Greece’s creditors, known collectively as the troika, said they expect a staff-level agreement in coming days that would pave the way for the next payment of aid funds to the debt-stricken country.
The European Commission, European Central Bank and International Monetary Fund said “most of the core issues” have been settled, according to a joint statement e-mailed today.
Prime Minister Antonis Samaras faced down a growing revolt among coalition partners over changes to labor rules demanded by the troika as he has tried to come up with an additional 13.5 billion euros ($17.7 billion) of austerity to appease Greece’s creditors. The endorsement may bolster Samaras as he attends his first European Union summit tomorrow where he will begin lobbying for a two-year extension of the country’s bailout target.
“The authorities and staff teams agreed on most of the core measures needed to restore the momentum of reform and pave the way for the completion of the review,” the statement said.
A final deal will help unlock a 31 billion-euro aid installment that the country needs to avoid a second default. Greece remains on life support with the country mired in its fifth year of a recession that has shrunk the economy by almost 20 percent.
Samaras faces growing dissent within his multi-party coalition over the troika’s demand to overhaul some labor market rules.
‘Playing with Fire’
Evangelos Venizelos of the socialist Pasok party and the Democratic Left’s Fotis Kouvelis, whose parliamentary seats give Samaras the majority in Parliament he needs to govern, both said they wouldn’t accept further changes to labor laws after a three-hour meeting with the prime minister in Athens yesterday.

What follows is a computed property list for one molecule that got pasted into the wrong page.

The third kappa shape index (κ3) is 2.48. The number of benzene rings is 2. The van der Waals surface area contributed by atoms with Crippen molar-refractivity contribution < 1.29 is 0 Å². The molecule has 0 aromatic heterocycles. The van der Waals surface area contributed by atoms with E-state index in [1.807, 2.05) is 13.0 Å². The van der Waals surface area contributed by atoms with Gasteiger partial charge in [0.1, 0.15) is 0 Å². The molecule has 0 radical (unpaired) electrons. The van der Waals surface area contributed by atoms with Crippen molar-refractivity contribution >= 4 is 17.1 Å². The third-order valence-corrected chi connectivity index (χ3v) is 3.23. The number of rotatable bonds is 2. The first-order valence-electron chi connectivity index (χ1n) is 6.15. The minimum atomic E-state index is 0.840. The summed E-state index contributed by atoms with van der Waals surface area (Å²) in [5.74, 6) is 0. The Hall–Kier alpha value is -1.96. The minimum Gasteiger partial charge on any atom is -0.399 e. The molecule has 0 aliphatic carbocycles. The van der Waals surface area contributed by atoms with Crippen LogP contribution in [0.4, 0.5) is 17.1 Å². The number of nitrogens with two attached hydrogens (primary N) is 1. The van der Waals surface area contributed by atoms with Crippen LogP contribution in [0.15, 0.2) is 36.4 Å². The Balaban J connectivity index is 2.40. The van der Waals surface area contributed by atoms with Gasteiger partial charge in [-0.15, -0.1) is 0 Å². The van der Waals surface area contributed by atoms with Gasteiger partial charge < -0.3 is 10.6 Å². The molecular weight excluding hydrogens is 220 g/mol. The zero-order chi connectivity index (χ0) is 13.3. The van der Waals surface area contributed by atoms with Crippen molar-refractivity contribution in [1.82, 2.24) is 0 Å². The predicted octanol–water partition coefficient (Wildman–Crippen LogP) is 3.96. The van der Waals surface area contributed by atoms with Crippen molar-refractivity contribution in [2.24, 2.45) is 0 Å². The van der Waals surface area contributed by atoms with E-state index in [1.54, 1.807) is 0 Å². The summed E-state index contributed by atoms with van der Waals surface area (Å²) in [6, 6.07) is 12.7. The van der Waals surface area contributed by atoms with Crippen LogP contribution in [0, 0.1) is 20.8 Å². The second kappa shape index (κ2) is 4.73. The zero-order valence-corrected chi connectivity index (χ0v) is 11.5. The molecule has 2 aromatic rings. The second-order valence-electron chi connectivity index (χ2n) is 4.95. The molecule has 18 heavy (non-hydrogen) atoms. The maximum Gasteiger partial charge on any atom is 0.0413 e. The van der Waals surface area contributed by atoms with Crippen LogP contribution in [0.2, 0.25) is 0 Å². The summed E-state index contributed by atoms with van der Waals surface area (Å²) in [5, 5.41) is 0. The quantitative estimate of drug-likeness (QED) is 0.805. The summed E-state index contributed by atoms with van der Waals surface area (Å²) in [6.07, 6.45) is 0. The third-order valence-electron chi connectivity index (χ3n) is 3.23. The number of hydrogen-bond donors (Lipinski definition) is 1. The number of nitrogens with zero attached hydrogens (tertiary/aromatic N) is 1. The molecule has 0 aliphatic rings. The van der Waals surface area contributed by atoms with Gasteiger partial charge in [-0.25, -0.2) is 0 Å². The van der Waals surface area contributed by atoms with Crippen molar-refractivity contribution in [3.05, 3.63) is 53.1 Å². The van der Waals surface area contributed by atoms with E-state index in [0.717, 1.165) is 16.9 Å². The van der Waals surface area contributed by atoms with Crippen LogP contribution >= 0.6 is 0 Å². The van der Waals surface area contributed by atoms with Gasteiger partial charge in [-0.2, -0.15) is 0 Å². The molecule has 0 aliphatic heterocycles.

“Further interventions on labor issues don’t help productivity, competitiveness or employment,” Venizelos told state-run NET TV. “We must look elsewhere now and the insistence on this is wrong,” he said, adding some EU members were “playing with fire.”
Samaras is seeking to spread pension and wage cuts over four years rather than two to smooth the impact His New Democracy party has only 128 seats in the 300-seat Parliament and relies on Pasok and Democratic Left’s combined 50 seats to turn any pledge to lenders into law.
To contact the reporter on this story: Rebecca Christie in Brussels at email@example.com
To contact the editor responsible for this story: James Hertling at firstname.lastname@example.org